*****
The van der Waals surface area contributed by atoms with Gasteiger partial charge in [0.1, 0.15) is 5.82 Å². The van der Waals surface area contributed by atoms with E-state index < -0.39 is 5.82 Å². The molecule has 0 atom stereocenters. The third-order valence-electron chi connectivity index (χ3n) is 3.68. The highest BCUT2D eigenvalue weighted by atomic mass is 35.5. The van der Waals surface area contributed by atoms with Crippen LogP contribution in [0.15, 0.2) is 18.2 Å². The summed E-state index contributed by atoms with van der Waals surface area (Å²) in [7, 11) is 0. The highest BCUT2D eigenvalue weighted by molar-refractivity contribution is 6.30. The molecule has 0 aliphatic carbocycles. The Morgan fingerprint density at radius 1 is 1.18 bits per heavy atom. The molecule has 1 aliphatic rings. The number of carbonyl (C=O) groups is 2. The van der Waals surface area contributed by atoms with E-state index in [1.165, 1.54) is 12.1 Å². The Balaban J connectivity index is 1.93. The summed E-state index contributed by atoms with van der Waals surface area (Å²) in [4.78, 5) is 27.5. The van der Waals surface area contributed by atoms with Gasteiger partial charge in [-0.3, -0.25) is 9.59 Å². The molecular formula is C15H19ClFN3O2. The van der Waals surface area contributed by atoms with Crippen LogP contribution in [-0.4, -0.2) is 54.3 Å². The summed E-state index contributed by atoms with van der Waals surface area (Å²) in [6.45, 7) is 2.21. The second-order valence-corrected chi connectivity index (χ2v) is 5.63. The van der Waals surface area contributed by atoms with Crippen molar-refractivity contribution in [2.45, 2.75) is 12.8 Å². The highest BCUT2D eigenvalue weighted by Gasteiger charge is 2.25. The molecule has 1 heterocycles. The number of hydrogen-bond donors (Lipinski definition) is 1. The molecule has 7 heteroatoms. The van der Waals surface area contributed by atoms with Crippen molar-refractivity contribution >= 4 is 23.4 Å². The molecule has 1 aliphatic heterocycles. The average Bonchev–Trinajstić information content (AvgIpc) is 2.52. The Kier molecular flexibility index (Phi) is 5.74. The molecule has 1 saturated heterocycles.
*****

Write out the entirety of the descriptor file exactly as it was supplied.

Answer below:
The van der Waals surface area contributed by atoms with Gasteiger partial charge in [0.1, 0.15) is 5.82 Å². The van der Waals surface area contributed by atoms with E-state index < -0.39 is 5.82 Å². The molecule has 0 atom stereocenters. The third-order valence-electron chi connectivity index (χ3n) is 3.68. The highest BCUT2D eigenvalue weighted by atomic mass is 35.5. The van der Waals surface area contributed by atoms with Crippen LogP contribution in [0.15, 0.2) is 18.2 Å². The summed E-state index contributed by atoms with van der Waals surface area (Å²) in [7, 11) is 0. The highest BCUT2D eigenvalue weighted by molar-refractivity contribution is 6.30. The molecule has 0 aliphatic carbocycles. The Morgan fingerprint density at radius 1 is 1.18 bits per heavy atom. The molecule has 1 aliphatic rings. The number of carbonyl (C=O) groups is 2. The van der Waals surface area contributed by atoms with E-state index in [1.165, 1.54) is 12.1 Å². The Balaban J connectivity index is 1.93. The summed E-state index contributed by atoms with van der Waals surface area (Å²) in [4.78, 5) is 27.5. The van der Waals surface area contributed by atoms with Gasteiger partial charge in [-0.3, -0.25) is 9.59 Å². The molecular formula is C15H19ClFN3O2. The van der Waals surface area contributed by atoms with Crippen LogP contribution in [-0.4, -0.2) is 54.3 Å². The summed E-state index contributed by atoms with van der Waals surface area (Å²) in [6.45, 7) is 2.21. The second-order valence-corrected chi connectivity index (χ2v) is 5.63. The van der Waals surface area contributed by atoms with Crippen molar-refractivity contribution in [2.45, 2.75) is 12.8 Å². The highest BCUT2D eigenvalue weighted by Gasteiger charge is 2.25. The molecule has 1 heterocycles. The number of hydrogen-bond donors (Lipinski definition) is 1. The molecule has 7 heteroatoms. The van der Waals surface area contributed by atoms with Crippen molar-refractivity contribution >= 4 is 23.4 Å². The molecule has 1 aliphatic heterocycles. The average Bonchev–Trinajstić information content (AvgIpc) is 2.52. The Kier molecular flexibility index (Phi) is 5.74. The molecule has 1 saturated heterocycles.